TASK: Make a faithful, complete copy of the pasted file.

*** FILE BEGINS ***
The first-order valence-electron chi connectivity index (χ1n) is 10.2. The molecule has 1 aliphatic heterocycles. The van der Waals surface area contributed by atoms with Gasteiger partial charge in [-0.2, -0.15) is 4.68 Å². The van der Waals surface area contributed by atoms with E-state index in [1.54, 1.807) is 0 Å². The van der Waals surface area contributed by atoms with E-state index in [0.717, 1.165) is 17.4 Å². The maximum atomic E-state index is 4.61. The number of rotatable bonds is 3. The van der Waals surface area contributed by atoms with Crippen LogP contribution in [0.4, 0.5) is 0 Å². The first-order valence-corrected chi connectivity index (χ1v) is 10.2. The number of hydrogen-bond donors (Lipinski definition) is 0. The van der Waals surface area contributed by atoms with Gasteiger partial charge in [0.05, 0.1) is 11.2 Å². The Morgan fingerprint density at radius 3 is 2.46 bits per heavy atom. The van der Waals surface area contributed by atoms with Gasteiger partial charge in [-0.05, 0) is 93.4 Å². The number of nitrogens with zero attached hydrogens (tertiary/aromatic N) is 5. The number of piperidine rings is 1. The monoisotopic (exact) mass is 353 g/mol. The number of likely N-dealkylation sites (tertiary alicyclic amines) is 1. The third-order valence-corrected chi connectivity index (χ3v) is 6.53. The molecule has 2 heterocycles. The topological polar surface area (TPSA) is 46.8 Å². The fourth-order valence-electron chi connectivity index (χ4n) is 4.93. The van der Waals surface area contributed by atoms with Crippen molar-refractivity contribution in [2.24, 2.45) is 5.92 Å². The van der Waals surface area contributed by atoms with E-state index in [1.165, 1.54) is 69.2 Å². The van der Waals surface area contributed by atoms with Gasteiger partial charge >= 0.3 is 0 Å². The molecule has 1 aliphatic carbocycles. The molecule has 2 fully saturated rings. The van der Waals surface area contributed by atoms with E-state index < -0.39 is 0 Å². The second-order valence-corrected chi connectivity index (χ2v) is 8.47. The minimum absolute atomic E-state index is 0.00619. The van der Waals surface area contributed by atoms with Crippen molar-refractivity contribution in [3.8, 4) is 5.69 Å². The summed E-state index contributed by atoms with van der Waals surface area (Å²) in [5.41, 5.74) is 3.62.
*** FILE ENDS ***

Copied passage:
The first-order valence-electron chi connectivity index (χ1n) is 10.2. The molecule has 1 aliphatic heterocycles. The van der Waals surface area contributed by atoms with Gasteiger partial charge in [-0.2, -0.15) is 4.68 Å². The van der Waals surface area contributed by atoms with E-state index in [1.54, 1.807) is 0 Å². The van der Waals surface area contributed by atoms with E-state index in [0.717, 1.165) is 17.4 Å². The maximum atomic E-state index is 4.61. The number of rotatable bonds is 3. The van der Waals surface area contributed by atoms with Crippen LogP contribution in [0.4, 0.5) is 0 Å². The first-order valence-corrected chi connectivity index (χ1v) is 10.2. The number of hydrogen-bond donors (Lipinski definition) is 0. The van der Waals surface area contributed by atoms with Gasteiger partial charge in [0.05, 0.1) is 11.2 Å². The Morgan fingerprint density at radius 3 is 2.46 bits per heavy atom. The van der Waals surface area contributed by atoms with Gasteiger partial charge in [-0.05, 0) is 93.4 Å². The number of nitrogens with zero attached hydrogens (tertiary/aromatic N) is 5. The number of piperidine rings is 1. The monoisotopic (exact) mass is 353 g/mol. The number of likely N-dealkylation sites (tertiary alicyclic amines) is 1. The third-order valence-corrected chi connectivity index (χ3v) is 6.53. The molecule has 2 heterocycles. The topological polar surface area (TPSA) is 46.8 Å². The fourth-order valence-electron chi connectivity index (χ4n) is 4.93. The van der Waals surface area contributed by atoms with Crippen molar-refractivity contribution in [2.24, 2.45) is 5.92 Å². The van der Waals surface area contributed by atoms with E-state index in [1.165, 1.54) is 69.2 Å². The van der Waals surface area contributed by atoms with Gasteiger partial charge >= 0.3 is 0 Å². The molecule has 1 aliphatic carbocycles. The molecule has 2 fully saturated rings. The van der Waals surface area contributed by atoms with E-state index < -0.39 is 0 Å². The second-order valence-corrected chi connectivity index (χ2v) is 8.47. The minimum absolute atomic E-state index is 0.00619. The van der Waals surface area contributed by atoms with Crippen molar-refractivity contribution in [3.8, 4) is 5.69 Å². The summed E-state index contributed by atoms with van der Waals surface area (Å²) in [5.41, 5.74) is 3.62.